Mind that such notion as medical necessity plays a crucial role in determining the level of your coverage. Unless the HMO decides that this or that procedure is medically necessary, the reimbursement for a health service or treatment may be denied.
Read your policy carefully to check what medical services HMO covers in your area. An HMO often excludes procedures considered to be experimental. However, in most cases coverage depends on specific circumstances and health condition of an individual.
Remember that an HMO pays benefits only if you use physicians and hospitals within the plan's network. You pay co-payments, that is fixed fees for doctor visits, drug prescriptions, or hospital. In case you receive out-of-network services, you are likely to be responsible for all the costs yourself, unless:
- you have an emergency case and require treatment in an emergency facility;
- you need a medically necessary service that providers within your HMO's network fail to offer;
- you have a point-of-service option, i.e. a special provision allowing you to apply to non-network providers if you agree to pay a greater share of the cost.
HMO members normally do not have to file claims and wait for reimbursements. They may have to pay for services at the time they receive them, for instance, when it comes to emergency care from an out-of-network provider. After that they will need to submit a claim to the HMO in order to receive compensation.
If you are a regular traveler or your doctor is not part of the HMO provider network, this type of plan may be a poor choice for you. Also, there is no guarantee that doctors and hospitals within your HMO's provider network won't leave the network. Geographic restrictions of the HMO network may limit coverage as well.
In case your primary care physician, or plan physician who guides you through some course of treatment, happens to leave the HMO network, you may carry on with your ongoing treatment for 90 days. If the plan member is in the second or third trimester of pregnancy at the time of the doctor's termination, she is allowed to continue the postpartum care associated with a pregnancy. In case the patient is terminally ill, he/she may count on the continuation of treatment related to the terminal illness through the remainder of his/her lifetime.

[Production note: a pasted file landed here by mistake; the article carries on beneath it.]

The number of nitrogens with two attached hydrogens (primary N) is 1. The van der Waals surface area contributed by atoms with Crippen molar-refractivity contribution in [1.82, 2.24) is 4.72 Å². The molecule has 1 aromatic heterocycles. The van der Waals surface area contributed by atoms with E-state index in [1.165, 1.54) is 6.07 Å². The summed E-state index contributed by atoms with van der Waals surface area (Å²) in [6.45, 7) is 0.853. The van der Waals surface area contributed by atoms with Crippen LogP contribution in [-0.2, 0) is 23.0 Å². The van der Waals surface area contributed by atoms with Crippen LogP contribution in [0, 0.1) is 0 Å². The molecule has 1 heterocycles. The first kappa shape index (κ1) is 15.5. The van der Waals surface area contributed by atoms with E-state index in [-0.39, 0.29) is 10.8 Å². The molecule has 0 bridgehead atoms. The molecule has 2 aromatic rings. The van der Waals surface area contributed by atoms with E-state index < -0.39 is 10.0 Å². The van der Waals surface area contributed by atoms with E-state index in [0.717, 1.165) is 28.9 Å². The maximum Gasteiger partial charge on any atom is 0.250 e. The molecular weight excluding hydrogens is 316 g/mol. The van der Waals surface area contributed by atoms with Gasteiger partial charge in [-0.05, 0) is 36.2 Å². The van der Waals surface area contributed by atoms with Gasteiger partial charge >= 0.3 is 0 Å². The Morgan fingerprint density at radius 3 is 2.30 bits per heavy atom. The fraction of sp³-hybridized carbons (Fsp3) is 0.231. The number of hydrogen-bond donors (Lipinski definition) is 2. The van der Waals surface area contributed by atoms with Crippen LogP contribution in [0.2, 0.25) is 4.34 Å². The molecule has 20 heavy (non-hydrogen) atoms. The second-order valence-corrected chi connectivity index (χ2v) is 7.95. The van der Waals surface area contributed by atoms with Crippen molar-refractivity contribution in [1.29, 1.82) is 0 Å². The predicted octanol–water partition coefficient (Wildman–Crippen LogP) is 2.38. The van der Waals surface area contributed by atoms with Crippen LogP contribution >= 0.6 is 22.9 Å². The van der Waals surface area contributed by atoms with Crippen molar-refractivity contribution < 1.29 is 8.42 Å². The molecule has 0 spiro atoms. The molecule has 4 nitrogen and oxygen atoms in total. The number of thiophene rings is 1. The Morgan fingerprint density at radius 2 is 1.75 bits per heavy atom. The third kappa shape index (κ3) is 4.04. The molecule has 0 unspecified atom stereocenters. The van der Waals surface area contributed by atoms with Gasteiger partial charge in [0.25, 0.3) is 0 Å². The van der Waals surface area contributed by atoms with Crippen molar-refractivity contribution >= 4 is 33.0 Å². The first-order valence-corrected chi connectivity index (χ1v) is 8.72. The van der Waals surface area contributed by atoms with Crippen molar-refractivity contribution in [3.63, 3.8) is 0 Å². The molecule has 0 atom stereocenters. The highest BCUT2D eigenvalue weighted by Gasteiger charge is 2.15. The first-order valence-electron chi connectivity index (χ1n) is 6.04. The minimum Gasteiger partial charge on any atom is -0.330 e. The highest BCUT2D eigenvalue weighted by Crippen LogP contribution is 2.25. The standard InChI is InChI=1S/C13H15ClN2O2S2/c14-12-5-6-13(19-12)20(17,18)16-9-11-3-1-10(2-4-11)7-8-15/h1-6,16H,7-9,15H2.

The HMO members obtain a provider directory at the time of their initial enrollment. Contact the HMO's member services department or use their website to learn about recent changes in HMO provider network.
There are several types, or models, of HMOs:
Group Model HMO
This type of HMO implies a contract with a multi-specialty medical group that provides care to the plan's members. The HMO pays the medical group an established rate, which the group distributes among the individual physicians as salaries. The group may work with the HMO members only, or also may offer medical services to patients who don't belong to HMO.
Staff Model HMO
This is a type of HMO in which doctors and all other medical professionals are hired as HMO employees on salary and see HMO members in the clinics and other facilities owned by the HMO. This model is also called a type of closed-panel HMO, which means that contracted doctors are limited to provide medical services to only HMO patients.
Network Model HMO
This HMO model is based on contracts with more than one physician multi-specialty groups, individual practice groups, and individual physicians that provide a variety of medical services to HMO members.
Individual Practice Association (IPA)
This type is an open-panel HMO, in which independent practicing physicians have an opportunity to maintain their own offices and provide their services to both HMO and non-HMO patients. This group of physicians receives a fee or a fixed amount per patient.
Mixed Model HMO
An HMO type combines features of several HMO forms within a single plan and provides comprehensive medical care to enrollees on the basis of a prepaid contract. For example, a Staff Model HMO may also have a contract and cooperate with independent physician groups or with individual private practice physicians.